Conrad's Technique In "Heart Of Darkness"

824 words - 3 pages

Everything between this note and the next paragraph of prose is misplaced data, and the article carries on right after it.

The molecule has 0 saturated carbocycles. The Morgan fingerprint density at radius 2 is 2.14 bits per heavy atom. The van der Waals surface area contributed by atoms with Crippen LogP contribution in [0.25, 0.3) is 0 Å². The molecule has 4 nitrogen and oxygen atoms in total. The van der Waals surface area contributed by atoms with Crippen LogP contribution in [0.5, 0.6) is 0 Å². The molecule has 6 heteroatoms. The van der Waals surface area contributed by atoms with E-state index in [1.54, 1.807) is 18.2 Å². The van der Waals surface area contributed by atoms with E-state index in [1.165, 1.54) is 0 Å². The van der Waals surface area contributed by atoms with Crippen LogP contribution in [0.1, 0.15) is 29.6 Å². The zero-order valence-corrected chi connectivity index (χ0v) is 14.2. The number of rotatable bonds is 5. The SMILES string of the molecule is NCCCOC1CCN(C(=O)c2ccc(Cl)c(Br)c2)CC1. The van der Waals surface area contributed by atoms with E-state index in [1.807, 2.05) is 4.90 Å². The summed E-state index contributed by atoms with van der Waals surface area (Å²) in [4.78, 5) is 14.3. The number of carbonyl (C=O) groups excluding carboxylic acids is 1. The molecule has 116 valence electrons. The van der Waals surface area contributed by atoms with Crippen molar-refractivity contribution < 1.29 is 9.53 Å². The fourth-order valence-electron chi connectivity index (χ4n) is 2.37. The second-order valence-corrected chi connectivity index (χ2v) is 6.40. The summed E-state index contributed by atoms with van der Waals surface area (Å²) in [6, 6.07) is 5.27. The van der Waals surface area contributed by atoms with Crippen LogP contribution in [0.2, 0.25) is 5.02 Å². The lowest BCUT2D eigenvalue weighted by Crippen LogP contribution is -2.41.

What is Conrad’s Narrative Technique in “Heart of Darkness”“Heart of Darkness” is a fiction story, written with autobiographical events and experiences. It is at first sight an adventure, tragic story, filled with dark elements that make it interesting. However seen at a closer sight, we can appreciate that it has a lot of moral values, and psychological insights.It is also an art piece, which leaves a great deal of elements open to interpretation. It places a series of events, situations and characters that have an “occult” meaning, or have a deeper meaning that they seem to have at first sight.A good example of this double purpose, or double meaning is the example of Marlow.I will quote part of the commentary in “the oxford Anthology of English Literature” Vol. 2:“Marlow is not a mere mouthpiece. Neither he is a veil between author and reader. He contributes here and everywhere, to Conrad’s object, which is to make one see; see more, perhaps, than Marlow”As these words let us appreciate, the purpose is to “let us see”, but beyond what lies in the surface, and to do this he uses Marlow, who has a slight idea of what’s happening around him, but may not see all the different elements that surround him.Another example of how meaning of the elements in the story and the story itself lies deeper than it seems, is for example the character of Kurtz, who all through the story seemed, or was described to be a very important, and wise person. When Marlow finally met him he did not get this impression at all, but he got a totally different impression. And it seemed that Kurtz “lost” his humanity, and contact with the human part of the world, until the very last moments of his life:“Did he live his life again in every detail of desire, temptation, and surrender during that supreme moment of complete knowledge? He cried in a whisper at some image, at some vision-he cried out twice, a cry that was no more than a breathe: ‘The horror! The horror!’”Brief Commentary about Conrad’s “Heart of Darkness”All along the story, when referring to the trip Marlow would talk about the darkness that surrounded the journey, and the people who were involved in the trip. For example the women knitting in the waiting room to meet the doctor, at the beginning of the story before the trip.“Often far away there...

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